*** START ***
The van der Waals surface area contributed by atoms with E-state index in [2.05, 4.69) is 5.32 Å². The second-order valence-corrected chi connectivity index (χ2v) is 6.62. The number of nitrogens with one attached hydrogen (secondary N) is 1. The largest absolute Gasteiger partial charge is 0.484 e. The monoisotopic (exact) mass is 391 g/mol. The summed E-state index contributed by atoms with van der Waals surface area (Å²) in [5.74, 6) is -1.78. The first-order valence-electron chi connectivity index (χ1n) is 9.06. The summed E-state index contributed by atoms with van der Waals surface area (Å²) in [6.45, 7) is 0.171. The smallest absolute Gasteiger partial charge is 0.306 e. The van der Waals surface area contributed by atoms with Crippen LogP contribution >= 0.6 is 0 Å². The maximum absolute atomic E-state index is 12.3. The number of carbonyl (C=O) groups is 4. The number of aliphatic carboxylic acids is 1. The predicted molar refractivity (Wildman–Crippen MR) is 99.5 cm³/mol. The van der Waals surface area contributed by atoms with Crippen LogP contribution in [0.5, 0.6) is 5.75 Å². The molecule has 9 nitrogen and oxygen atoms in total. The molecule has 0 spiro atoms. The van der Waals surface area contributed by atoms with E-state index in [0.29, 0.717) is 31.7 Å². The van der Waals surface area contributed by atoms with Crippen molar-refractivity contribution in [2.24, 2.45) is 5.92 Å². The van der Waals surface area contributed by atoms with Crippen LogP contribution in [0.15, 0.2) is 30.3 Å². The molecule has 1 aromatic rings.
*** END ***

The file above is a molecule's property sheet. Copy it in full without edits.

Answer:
The van der Waals surface area contributed by atoms with E-state index in [2.05, 4.69) is 5.32 Å². The second-order valence-corrected chi connectivity index (χ2v) is 6.62. The number of nitrogens with one attached hydrogen (secondary N) is 1. The largest absolute Gasteiger partial charge is 0.484 e. The monoisotopic (exact) mass is 391 g/mol. The summed E-state index contributed by atoms with van der Waals surface area (Å²) in [5.74, 6) is -1.78. The first-order valence-electron chi connectivity index (χ1n) is 9.06. The summed E-state index contributed by atoms with van der Waals surface area (Å²) in [6.45, 7) is 0.171. The smallest absolute Gasteiger partial charge is 0.306 e. The van der Waals surface area contributed by atoms with Crippen LogP contribution >= 0.6 is 0 Å². The maximum absolute atomic E-state index is 12.3. The number of carbonyl (C=O) groups is 4. The number of aliphatic carboxylic acids is 1. The predicted molar refractivity (Wildman–Crippen MR) is 99.5 cm³/mol. The van der Waals surface area contributed by atoms with Crippen LogP contribution in [0.5, 0.6) is 5.75 Å². The molecule has 9 nitrogen and oxygen atoms in total. The molecule has 0 spiro atoms. The van der Waals surface area contributed by atoms with E-state index in [0.29, 0.717) is 31.7 Å². The van der Waals surface area contributed by atoms with Crippen molar-refractivity contribution in [2.24, 2.45) is 5.92 Å². The van der Waals surface area contributed by atoms with Crippen LogP contribution in [0.15, 0.2) is 30.3 Å². The molecule has 1 aromatic rings.